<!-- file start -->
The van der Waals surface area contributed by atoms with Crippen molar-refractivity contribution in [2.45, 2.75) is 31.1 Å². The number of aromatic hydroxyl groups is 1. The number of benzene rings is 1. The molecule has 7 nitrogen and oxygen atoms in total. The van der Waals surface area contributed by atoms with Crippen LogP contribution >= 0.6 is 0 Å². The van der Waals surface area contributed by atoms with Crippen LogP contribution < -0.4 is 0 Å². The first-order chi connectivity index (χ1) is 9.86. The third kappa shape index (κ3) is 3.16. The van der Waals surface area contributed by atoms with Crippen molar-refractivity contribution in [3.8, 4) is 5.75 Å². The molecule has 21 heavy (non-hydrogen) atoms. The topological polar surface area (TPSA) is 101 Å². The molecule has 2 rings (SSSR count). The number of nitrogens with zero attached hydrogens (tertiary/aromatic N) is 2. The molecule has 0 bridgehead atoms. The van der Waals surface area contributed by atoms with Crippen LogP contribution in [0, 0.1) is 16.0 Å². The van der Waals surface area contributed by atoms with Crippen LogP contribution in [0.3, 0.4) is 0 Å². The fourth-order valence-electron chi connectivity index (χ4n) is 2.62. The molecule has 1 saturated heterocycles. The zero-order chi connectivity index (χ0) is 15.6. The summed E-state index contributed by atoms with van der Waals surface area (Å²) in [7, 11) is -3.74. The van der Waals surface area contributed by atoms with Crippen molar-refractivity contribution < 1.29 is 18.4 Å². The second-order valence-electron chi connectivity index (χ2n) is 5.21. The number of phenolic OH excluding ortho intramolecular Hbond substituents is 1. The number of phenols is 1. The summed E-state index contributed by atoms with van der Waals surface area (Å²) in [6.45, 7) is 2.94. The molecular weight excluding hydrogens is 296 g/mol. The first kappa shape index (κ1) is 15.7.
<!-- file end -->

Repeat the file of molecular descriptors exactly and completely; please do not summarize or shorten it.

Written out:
The van der Waals surface area contributed by atoms with Crippen molar-refractivity contribution in [2.45, 2.75) is 31.1 Å². The number of aromatic hydroxyl groups is 1. The number of benzene rings is 1. The molecule has 7 nitrogen and oxygen atoms in total. The van der Waals surface area contributed by atoms with Crippen LogP contribution >= 0.6 is 0 Å². The van der Waals surface area contributed by atoms with Crippen LogP contribution < -0.4 is 0 Å². The first-order chi connectivity index (χ1) is 9.86. The third kappa shape index (κ3) is 3.16. The van der Waals surface area contributed by atoms with Crippen molar-refractivity contribution in [3.8, 4) is 5.75 Å². The molecule has 21 heavy (non-hydrogen) atoms. The topological polar surface area (TPSA) is 101 Å². The molecule has 2 rings (SSSR count). The number of nitrogens with zero attached hydrogens (tertiary/aromatic N) is 2. The molecule has 0 bridgehead atoms. The van der Waals surface area contributed by atoms with Crippen LogP contribution in [0, 0.1) is 16.0 Å². The van der Waals surface area contributed by atoms with Crippen LogP contribution in [0.3, 0.4) is 0 Å². The fourth-order valence-electron chi connectivity index (χ4n) is 2.62. The molecule has 1 saturated heterocycles. The zero-order chi connectivity index (χ0) is 15.6. The summed E-state index contributed by atoms with van der Waals surface area (Å²) in [7, 11) is -3.74. The van der Waals surface area contributed by atoms with Crippen molar-refractivity contribution < 1.29 is 18.4 Å². The second-order valence-electron chi connectivity index (χ2n) is 5.21. The number of phenolic OH excluding ortho intramolecular Hbond substituents is 1. The number of phenols is 1. The summed E-state index contributed by atoms with van der Waals surface area (Å²) in [6.45, 7) is 2.94. The molecular weight excluding hydrogens is 296 g/mol. The first kappa shape index (κ1) is 15.7.